Wednesday, September 20, 2006

Coup in Thailand!!

Well, it's finally happened! The army have taken control of Thailand in a bloodless and shotless coup... I was here for one in Sept 1985 when I first came, then for another kerfuffle a few years later and here I am again. There's obviously been a lot of dissatisfaction with Thaksin's stubbornness in holding onto power.

The TV here is only broadcasting the King's song. The Thai papers on the internet are not accessible. Schools are closed as are banks and the stock exchange. However, mobile phone networks are still working okay. And, so is the internet... for which I am extremely grateful.

The military who've taken control are wearing a yellow ribbon in honour of the king... and hopefully this means they really have Thailand's welfare at heart. Must away to do other things today.

God bless Thailand's king Bhumipol!

Coup: Thai army in control - World -

The Thai army took control of Bangkok without a shot being fired, dismissed Prime Minister Thaksin Shinawatra, revoked the constitution and promised a swift return to democracy after political reforms.

A government spokesman at the United Nations with Thaksin telephoned a Thai television station to announce a state of emergency in an apparent attempt to head off the coup. He said the army could not succeed and "we're in control".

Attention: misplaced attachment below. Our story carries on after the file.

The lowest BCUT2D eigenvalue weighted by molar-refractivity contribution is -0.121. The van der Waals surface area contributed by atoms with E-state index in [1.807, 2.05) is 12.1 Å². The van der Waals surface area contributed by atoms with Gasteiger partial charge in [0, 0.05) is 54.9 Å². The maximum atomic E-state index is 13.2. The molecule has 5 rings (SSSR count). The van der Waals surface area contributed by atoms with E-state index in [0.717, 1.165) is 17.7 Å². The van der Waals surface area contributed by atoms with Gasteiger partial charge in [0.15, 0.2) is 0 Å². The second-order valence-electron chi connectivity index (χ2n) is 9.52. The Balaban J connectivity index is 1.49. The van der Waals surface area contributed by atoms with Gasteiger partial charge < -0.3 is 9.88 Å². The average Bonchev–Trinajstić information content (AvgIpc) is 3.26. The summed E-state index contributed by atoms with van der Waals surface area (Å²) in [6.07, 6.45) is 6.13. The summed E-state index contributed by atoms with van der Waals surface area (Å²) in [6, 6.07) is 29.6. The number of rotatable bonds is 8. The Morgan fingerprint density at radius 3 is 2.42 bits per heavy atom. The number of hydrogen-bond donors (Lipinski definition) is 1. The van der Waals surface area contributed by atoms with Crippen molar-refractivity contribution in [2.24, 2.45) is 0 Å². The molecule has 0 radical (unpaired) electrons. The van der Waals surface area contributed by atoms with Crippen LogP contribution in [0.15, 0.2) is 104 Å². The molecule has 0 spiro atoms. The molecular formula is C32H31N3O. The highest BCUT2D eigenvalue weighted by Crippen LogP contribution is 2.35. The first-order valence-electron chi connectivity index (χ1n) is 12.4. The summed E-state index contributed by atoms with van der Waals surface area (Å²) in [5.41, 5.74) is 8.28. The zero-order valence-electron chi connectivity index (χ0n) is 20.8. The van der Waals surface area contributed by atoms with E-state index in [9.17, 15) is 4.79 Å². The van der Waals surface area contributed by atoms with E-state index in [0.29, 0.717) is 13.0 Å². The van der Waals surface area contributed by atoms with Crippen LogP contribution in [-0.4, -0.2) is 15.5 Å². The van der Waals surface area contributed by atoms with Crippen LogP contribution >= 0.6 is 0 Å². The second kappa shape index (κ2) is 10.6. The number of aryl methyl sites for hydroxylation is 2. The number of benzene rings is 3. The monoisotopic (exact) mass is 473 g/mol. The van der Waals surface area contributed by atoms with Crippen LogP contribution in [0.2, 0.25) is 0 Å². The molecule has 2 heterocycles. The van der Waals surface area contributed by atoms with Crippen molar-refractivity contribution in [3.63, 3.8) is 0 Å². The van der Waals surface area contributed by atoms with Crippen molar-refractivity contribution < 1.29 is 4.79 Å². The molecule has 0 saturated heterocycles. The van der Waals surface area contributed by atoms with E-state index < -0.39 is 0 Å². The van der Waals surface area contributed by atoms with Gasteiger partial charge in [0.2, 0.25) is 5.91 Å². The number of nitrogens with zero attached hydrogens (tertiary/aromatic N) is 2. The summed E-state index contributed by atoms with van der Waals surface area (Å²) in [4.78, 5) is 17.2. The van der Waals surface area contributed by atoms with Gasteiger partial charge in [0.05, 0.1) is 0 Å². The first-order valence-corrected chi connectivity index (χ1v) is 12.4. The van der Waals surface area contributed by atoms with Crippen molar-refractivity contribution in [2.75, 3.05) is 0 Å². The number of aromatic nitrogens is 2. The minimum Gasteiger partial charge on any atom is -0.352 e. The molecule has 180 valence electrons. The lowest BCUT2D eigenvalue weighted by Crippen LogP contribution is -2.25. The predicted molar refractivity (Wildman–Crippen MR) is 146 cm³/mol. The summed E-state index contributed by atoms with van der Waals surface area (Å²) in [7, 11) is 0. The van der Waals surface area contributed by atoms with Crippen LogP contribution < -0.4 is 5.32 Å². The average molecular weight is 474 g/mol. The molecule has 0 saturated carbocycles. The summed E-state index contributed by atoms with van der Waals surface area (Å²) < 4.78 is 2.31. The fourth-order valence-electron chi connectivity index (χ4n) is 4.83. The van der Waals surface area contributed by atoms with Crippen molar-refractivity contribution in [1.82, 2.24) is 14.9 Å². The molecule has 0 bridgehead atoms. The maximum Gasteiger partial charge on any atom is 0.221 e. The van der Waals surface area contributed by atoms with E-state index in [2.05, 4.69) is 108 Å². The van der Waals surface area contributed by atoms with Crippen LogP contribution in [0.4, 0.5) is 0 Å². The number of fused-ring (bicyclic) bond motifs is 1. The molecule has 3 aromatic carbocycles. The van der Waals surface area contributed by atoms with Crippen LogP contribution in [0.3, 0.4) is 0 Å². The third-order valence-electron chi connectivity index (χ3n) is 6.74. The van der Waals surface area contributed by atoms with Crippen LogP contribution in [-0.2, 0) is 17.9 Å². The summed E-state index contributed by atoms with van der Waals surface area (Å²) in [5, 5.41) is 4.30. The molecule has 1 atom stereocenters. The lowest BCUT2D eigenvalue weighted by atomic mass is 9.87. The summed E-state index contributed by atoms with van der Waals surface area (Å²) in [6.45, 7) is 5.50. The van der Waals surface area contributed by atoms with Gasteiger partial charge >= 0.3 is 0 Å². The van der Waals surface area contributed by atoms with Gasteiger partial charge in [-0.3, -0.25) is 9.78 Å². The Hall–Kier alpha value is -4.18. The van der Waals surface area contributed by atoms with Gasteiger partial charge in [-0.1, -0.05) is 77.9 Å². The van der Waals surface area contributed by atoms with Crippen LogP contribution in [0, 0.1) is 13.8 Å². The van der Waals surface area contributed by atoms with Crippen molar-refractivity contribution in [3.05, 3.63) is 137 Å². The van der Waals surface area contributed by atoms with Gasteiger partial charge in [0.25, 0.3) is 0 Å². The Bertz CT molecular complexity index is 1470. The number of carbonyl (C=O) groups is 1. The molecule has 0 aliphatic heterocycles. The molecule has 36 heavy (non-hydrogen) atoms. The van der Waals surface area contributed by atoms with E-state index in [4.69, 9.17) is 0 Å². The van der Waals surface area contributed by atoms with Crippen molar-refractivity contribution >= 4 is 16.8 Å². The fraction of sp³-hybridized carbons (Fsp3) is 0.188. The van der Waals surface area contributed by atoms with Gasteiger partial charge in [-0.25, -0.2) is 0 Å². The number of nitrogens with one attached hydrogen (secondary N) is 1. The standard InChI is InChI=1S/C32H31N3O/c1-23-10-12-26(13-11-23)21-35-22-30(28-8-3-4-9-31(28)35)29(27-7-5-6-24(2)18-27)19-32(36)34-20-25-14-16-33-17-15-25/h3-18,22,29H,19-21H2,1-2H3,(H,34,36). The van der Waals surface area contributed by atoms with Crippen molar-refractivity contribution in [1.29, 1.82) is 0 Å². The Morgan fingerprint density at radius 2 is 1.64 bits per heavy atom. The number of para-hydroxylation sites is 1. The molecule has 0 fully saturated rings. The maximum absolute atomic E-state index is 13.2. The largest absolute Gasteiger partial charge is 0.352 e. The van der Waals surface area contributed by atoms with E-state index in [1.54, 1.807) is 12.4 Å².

But tanks and troops took over Government House in Thailand's first coup in 15 years and a coup spokesman said the army and police were in control of the capital and surrounding provinces.

Armoured vehicles and soldiers took up position on many street corners, but life in most of Bangkok continued much as usual with traffic moving through rain drenched streets and the airport operating normally.

The seizure would be temporary and power "returned to the people" soon, retired Lieutenant-General Prapart Sakuntanak said on all Thai television channels.

Foreign news channels, including CNN and the BBC, were cut off.

The army told all soldiers to report to base and banned unauthorised troop movements, suggesting the military leadership was worried that Thaksin loyalists in the armed forces might attempt a counter-coup.

Prapart said the armed forces and police had set up a body to decide on political reforms, ousting billionaire telecoms tycoon Thaksin in the midst of a political crisis stemming from accusations he had subverted Thailand's 74-year-old democracy.


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